Not sure if your website is running slow? Run a speed test!

Here are some ways you can give your Squarespace website a speed boost:

  1. Resize large images and compress them using TinyJPG before you upload.

  2. Keep the number of scripts down. Fewer plugins = faster page speed.

  3. The more fonts you use, the slower your page will load, so keep that number down too. You can prevent unnecessary font files from loading on your Squarespace website by using Cheers Studios’ Font Optimizer.

  4. Enable AMP on blog posts. This will help them load faster on mobile devices. To enable AMP, go to Settings > Blogging.

  5. Enable HSTS to force browsers to load the secure version of your website. This not only protects your website but can also speed up loading time. To enable HSTS, go to Settings > Advanced > SSL.

It’s not very mobile-friendly.

This is the age of mobile and last year 58% of people browsing on the Internet were doing so on a mobile device. Google severely penalizes sites that are not mobile-friendly. If your website isn’t mobile-responsive, you’re losing a lot of revenue. 

Fortunately, all Squarespace websites are mobile-responsive. But just because your site meets the standards for mobile-responsiveness, doesn’t mean it looks great on any phone or tablet. Sometimes adjustments need to be made to correct minor design and usability issues on mobile. For instruction on how to do that, read my guide: How to Customize Squarespace on Mobile Screens.

Your SEO needs a lot of work.

It’s going to be hard for people to find you and buy from you if you’re not showing up in search engine results. I’ll have guides on how to do keyword research and optimize your Squarespace website for search engines coming soon.

Blogging is a great way to increase your search engine ranking and grow your traffic organically. Read my post on how to boost your blog post SEO for more details.

Your design is outdated or visually offensive.

If your website looks like it belongs in the Wayback Machine, you’re in trouble. An outdated website can be the kiss of death for an online business. Not only will customers not appreciate the aesthetic, outdated websites call into question the security of customer’s data when they make a purchase or submit their information.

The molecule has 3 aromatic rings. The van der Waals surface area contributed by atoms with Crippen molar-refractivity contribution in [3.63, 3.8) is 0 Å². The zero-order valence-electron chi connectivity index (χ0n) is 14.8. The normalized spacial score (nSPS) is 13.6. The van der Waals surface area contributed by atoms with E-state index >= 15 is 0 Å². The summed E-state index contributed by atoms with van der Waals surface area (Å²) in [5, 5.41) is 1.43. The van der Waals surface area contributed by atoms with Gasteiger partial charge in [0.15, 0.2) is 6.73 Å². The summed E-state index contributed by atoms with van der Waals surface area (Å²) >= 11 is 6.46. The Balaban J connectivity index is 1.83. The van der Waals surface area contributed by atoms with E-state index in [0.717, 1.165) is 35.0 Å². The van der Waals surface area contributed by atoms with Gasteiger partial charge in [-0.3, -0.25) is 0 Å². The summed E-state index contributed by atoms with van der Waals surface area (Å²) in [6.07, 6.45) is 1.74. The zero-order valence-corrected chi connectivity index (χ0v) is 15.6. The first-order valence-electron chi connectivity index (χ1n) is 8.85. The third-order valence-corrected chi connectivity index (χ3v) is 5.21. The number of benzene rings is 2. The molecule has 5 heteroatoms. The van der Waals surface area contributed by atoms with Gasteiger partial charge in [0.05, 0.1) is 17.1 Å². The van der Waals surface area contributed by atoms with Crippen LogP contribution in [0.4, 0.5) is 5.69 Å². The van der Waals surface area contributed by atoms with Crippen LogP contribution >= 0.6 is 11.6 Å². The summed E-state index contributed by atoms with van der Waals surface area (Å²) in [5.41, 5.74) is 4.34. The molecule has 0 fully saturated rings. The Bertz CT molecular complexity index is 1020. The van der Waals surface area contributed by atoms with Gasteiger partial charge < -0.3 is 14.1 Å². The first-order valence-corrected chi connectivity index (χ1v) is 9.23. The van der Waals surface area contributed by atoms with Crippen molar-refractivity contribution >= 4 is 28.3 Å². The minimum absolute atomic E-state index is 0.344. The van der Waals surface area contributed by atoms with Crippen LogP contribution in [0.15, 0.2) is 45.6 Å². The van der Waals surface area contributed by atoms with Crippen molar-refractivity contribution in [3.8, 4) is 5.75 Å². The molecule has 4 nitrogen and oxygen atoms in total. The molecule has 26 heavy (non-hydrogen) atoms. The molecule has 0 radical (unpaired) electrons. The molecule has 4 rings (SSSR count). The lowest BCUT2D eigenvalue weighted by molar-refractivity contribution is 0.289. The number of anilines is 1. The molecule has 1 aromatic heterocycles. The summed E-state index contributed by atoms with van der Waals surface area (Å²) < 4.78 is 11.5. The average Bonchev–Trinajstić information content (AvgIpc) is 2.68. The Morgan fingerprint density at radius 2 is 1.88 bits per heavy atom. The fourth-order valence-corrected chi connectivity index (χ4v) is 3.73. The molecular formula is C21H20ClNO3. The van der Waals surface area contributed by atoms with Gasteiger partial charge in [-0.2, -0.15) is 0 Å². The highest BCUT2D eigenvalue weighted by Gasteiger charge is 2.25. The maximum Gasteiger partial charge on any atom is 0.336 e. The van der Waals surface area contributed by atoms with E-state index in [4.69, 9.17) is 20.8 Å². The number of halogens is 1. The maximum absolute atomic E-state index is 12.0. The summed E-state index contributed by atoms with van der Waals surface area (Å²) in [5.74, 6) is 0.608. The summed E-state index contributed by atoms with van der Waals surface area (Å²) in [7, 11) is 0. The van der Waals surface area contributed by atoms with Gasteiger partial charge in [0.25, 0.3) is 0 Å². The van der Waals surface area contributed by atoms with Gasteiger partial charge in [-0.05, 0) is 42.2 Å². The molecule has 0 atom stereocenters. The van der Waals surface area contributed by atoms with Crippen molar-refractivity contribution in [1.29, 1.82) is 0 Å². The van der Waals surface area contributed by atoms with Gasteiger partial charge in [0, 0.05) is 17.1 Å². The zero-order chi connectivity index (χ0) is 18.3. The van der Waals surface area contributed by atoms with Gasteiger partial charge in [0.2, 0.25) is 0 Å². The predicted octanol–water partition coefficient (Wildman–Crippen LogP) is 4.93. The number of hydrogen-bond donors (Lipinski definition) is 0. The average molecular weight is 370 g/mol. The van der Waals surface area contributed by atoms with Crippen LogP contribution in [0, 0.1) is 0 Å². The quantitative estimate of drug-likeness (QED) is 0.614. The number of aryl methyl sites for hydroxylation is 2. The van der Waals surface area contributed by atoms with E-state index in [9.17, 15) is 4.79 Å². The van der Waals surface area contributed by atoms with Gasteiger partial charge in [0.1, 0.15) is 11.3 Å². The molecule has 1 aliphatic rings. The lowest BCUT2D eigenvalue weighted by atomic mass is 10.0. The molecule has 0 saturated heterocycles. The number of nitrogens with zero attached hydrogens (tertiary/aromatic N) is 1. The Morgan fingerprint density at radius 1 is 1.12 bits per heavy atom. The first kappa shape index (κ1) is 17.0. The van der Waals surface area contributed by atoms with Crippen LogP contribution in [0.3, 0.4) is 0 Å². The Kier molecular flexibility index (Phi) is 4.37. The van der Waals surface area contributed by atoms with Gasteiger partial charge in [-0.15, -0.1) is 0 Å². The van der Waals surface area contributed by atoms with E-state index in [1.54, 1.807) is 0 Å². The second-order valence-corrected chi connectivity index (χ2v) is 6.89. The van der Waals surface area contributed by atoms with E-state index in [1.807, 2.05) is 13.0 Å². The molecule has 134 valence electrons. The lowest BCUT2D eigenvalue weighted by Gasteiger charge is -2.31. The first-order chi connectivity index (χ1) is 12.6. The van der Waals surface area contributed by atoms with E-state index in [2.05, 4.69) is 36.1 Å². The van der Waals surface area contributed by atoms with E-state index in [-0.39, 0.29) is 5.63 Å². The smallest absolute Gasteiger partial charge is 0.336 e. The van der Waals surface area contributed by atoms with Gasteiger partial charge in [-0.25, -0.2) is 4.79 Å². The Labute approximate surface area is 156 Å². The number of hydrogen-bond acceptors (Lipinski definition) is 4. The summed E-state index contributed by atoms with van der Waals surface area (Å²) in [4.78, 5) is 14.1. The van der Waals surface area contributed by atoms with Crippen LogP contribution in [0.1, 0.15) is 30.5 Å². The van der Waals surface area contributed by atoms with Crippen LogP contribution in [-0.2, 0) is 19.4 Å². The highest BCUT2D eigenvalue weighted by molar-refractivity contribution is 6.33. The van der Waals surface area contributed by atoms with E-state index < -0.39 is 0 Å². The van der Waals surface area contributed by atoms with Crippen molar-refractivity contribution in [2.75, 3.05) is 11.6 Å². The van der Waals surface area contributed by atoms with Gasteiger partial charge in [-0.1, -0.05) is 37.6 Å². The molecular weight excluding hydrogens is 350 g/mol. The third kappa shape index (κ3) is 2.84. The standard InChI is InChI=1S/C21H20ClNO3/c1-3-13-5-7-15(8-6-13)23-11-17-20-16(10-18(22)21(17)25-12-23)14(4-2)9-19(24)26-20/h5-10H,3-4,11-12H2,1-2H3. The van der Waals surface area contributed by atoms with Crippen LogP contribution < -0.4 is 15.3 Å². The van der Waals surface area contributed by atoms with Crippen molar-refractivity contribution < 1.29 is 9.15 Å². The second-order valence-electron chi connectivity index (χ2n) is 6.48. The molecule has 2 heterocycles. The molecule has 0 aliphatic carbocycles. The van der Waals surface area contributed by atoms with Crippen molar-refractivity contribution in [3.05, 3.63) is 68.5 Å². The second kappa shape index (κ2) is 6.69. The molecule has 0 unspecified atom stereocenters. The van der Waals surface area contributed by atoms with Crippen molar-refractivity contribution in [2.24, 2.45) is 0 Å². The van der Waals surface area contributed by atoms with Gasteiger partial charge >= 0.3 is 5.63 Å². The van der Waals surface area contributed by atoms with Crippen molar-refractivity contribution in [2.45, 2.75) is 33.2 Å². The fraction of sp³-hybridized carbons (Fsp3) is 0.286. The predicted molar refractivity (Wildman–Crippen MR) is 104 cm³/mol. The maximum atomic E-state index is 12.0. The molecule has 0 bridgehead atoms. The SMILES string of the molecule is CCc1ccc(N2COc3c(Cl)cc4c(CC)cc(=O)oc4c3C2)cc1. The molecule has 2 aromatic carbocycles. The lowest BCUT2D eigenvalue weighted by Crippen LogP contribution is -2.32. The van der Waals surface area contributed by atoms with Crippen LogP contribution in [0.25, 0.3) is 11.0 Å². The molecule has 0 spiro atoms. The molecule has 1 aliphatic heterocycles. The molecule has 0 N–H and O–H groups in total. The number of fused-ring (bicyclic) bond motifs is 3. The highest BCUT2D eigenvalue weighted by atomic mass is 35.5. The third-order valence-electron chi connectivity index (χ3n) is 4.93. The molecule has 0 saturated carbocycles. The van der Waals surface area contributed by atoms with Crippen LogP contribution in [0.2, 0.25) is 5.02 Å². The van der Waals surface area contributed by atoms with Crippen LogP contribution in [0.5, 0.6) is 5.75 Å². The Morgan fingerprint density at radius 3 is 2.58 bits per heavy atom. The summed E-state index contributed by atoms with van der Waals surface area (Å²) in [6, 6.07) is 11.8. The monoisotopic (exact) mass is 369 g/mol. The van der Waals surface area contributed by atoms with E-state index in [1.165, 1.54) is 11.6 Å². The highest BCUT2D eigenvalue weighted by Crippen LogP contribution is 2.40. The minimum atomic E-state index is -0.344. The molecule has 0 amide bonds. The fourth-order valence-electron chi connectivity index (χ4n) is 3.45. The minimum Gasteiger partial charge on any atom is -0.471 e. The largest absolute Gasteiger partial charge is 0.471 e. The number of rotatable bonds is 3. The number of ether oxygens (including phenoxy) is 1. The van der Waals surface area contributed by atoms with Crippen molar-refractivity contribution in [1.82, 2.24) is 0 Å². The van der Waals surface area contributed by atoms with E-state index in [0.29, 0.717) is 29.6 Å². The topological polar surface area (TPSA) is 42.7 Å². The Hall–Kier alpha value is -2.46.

Also, steer clear of designs that are too busy, contain light text on a dark background, or bright/neon colors that are offensive to the eyes. All of these things will turn away visitors and distract those who do stick around from your message.

Your website copy lacks clarity.

When it comes to selling your product or service, the copy you write is just as important as your website design. And if you’re not crystal clear on what you’re trying to communicate, you’ll end up losing sales. 

A great way to assess your copy is to ask for direct feedback. Business Facebook groups are a great place to find people who can help you with this. 

If you need help writing clear and compelling copy, read my guide: How to Write Powerful Website Copy that Converts

Your layout has no strategy.

When someone comes to your website, they’ve just started a journey. The purpose of your website is to lead the customer on that journey from discovery to purchase without losing them along the way. 

I’ll use my own services page as a good example. Each section is designed to nudge the visitor along until they’re ready to book a free consult. Here’s what the progression looks like:

Brief introduction highlights the main benefit of hiring me to design your website. 

Pain points and how my work can help alleviate them. 

Testimonial from a client to add credibility to my claims.

Details and pricing of my Essentials Squarespace design package.

Examples from my portfolio visually entice potential clients.

Outline of my design process to appeal to people who want more details before they book. 

Logos of industry listings and memberships highlight my credibility as a designer. 

Details about my design philosophy to weed out any visitors who are not my ideal clients. 

Links direct people who still need more information to my FAQs, full portfolio, and free consultation booking page.

There are four major calls to action at intervals down the page. See how this progression draws people in and then moves them closer and closer to the point where they’re ready to book a call?

If I placed the pain points I’m trying to address at the bottom of the page, someone who isn’t sure they even need a new website might not read any further. First, I draw them in. Then, I give them the details. 

Layouts should be thought out from both a marketing and design perspective. Use white space, break up text into columns if need be, and make sure everything is visually appealing. 

If your website has any of these ten flaws, it’s not going to be as effective as it could be. Fix them, and you’ll be well on your way to higher conversion rates.